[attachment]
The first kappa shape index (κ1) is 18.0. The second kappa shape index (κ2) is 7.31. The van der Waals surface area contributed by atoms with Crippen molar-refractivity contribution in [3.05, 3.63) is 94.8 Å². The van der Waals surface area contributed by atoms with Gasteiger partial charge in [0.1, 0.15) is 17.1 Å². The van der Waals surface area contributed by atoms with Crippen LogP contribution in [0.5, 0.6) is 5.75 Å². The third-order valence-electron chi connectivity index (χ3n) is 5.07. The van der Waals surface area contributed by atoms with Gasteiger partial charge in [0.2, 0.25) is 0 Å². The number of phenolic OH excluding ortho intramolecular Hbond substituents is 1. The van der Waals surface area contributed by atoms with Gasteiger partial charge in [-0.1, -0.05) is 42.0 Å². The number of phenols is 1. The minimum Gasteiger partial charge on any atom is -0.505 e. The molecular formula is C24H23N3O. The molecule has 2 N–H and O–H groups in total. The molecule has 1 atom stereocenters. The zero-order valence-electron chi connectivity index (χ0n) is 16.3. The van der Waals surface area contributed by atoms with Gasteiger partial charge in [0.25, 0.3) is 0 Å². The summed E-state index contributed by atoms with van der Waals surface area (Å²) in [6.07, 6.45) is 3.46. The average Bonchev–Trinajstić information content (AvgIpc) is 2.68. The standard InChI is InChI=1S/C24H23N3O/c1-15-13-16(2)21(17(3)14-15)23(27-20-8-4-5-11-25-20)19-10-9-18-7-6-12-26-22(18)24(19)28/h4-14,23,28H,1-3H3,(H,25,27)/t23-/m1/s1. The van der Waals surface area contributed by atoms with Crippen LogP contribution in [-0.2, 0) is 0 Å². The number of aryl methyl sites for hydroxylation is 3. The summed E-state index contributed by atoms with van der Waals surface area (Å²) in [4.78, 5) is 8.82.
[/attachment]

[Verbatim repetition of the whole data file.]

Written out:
The first kappa shape index (κ1) is 18.0. The second kappa shape index (κ2) is 7.31. The van der Waals surface area contributed by atoms with Crippen molar-refractivity contribution in [3.05, 3.63) is 94.8 Å². The van der Waals surface area contributed by atoms with Gasteiger partial charge in [0.1, 0.15) is 17.1 Å². The van der Waals surface area contributed by atoms with Crippen LogP contribution in [0.5, 0.6) is 5.75 Å². The third-order valence-electron chi connectivity index (χ3n) is 5.07. The van der Waals surface area contributed by atoms with Gasteiger partial charge in [0.2, 0.25) is 0 Å². The number of phenolic OH excluding ortho intramolecular Hbond substituents is 1. The van der Waals surface area contributed by atoms with Gasteiger partial charge in [-0.1, -0.05) is 42.0 Å². The number of phenols is 1. The minimum Gasteiger partial charge on any atom is -0.505 e. The molecular formula is C24H23N3O. The molecule has 2 N–H and O–H groups in total. The molecule has 1 atom stereocenters. The zero-order valence-electron chi connectivity index (χ0n) is 16.3. The van der Waals surface area contributed by atoms with Gasteiger partial charge in [0.25, 0.3) is 0 Å². The summed E-state index contributed by atoms with van der Waals surface area (Å²) in [6.07, 6.45) is 3.46. The average Bonchev–Trinajstić information content (AvgIpc) is 2.68. The standard InChI is InChI=1S/C24H23N3O/c1-15-13-16(2)21(17(3)14-15)23(27-20-8-4-5-11-25-20)19-10-9-18-7-6-12-26-22(18)24(19)28/h4-14,23,28H,1-3H3,(H,25,27)/t23-/m1/s1. The van der Waals surface area contributed by atoms with Crippen LogP contribution in [-0.2, 0) is 0 Å². The number of aryl methyl sites for hydroxylation is 3. The summed E-state index contributed by atoms with van der Waals surface area (Å²) in [4.78, 5) is 8.82.